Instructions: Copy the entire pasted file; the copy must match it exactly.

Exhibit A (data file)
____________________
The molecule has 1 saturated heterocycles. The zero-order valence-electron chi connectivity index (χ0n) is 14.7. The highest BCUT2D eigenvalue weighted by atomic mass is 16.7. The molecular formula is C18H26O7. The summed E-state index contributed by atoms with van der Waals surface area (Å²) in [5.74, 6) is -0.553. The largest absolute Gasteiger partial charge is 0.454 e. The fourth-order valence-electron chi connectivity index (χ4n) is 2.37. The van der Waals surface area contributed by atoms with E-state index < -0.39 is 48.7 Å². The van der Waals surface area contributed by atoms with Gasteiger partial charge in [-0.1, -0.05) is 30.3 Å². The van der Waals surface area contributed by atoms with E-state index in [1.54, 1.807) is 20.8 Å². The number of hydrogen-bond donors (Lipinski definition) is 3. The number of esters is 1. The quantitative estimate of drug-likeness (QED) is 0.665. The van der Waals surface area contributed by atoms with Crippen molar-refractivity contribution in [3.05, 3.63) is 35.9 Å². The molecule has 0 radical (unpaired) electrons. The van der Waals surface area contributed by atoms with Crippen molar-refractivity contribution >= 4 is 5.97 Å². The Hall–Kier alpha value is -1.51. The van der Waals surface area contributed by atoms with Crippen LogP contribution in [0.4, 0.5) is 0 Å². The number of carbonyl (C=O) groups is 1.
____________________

The molecule has 1 saturated heterocycles. The zero-order valence-electron chi connectivity index (χ0n) is 14.7. The highest BCUT2D eigenvalue weighted by atomic mass is 16.7. The molecular formula is C18H26O7. The summed E-state index contributed by atoms with van der Waals surface area (Å²) in [5.74, 6) is -0.553. The largest absolute Gasteiger partial charge is 0.454 e. The fourth-order valence-electron chi connectivity index (χ4n) is 2.37. The van der Waals surface area contributed by atoms with E-state index < -0.39 is 48.7 Å². The van der Waals surface area contributed by atoms with Gasteiger partial charge in [-0.1, -0.05) is 30.3 Å². The van der Waals surface area contributed by atoms with E-state index in [1.54, 1.807) is 20.8 Å². The number of hydrogen-bond donors (Lipinski definition) is 3. The number of esters is 1. The quantitative estimate of drug-likeness (QED) is 0.665. The van der Waals surface area contributed by atoms with Crippen molar-refractivity contribution in [3.05, 3.63) is 35.9 Å². The molecule has 0 radical (unpaired) electrons. The van der Waals surface area contributed by atoms with Crippen molar-refractivity contribution >= 4 is 5.97 Å². The Hall–Kier alpha value is -1.51. The van der Waals surface area contributed by atoms with Crippen LogP contribution in [0.4, 0.5) is 0 Å². The number of carbonyl (C=O) groups is 1.